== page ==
Slim and Slam: The Flat Foot Floogie
The Flat Foot Floogie
Slim & Slam
Slim Gaillard 1938-46 (Best of Jazz 4063)
Sam Allen (piano), Gus Dobson (drums).
Composed by Slim Gaillard & Slam Stewart.
Recorded: New York, February 17, 1938
Rating: 90/100 (learn more)
In the 1930s, jive talk acquired artful connotations. No longer patter, it was now patois. Its preeminent practitioner, Slim Gaillard, devised a dialect called "vout" that suffixed "orooney" and "oreeney" to any unsuspecting word that happened by. In 1938, "The Flat Foot Floogie" happened by, and the nation was hooked-orooney. As a lexicologist, Slim was elastic, indecisively singing "Flat Feet Floogee," "Fat Feet Floogee" and "Fat Fleet Foogee," all within seconds of one another. This doesn't pretend to be great music, but Slim & Slam's genial whimsy provides a snapshot of America's cloudless innocence 19 months before World War II.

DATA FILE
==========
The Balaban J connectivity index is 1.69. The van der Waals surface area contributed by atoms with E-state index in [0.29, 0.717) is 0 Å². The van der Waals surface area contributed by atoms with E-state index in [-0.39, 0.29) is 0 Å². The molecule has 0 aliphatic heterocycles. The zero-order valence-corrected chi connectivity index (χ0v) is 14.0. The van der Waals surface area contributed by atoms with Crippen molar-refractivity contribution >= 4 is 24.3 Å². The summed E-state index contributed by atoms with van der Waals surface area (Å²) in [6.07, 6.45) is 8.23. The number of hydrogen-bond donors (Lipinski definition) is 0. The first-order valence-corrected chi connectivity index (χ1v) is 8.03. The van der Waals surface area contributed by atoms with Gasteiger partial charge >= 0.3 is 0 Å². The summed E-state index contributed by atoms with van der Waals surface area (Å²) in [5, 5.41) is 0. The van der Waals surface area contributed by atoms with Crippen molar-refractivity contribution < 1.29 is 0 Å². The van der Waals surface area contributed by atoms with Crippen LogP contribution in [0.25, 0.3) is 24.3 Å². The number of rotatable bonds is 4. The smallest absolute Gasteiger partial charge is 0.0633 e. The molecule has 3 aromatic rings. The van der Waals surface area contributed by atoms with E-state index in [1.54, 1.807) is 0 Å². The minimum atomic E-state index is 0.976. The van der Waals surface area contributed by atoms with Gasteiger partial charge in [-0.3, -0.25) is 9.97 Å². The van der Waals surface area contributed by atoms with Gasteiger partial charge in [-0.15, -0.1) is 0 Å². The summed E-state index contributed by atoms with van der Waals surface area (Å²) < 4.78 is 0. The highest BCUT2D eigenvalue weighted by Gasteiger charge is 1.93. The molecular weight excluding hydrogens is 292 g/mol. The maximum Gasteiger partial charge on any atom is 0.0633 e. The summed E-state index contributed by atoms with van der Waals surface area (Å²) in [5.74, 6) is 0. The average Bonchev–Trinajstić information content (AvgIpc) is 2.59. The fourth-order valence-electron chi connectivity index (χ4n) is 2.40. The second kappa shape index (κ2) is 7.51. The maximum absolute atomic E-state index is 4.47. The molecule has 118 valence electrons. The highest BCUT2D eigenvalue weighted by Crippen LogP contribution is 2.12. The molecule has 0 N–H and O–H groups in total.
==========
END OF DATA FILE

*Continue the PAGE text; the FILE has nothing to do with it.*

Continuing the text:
Reviewer: Alan Kurtz
Tags: novelty jazz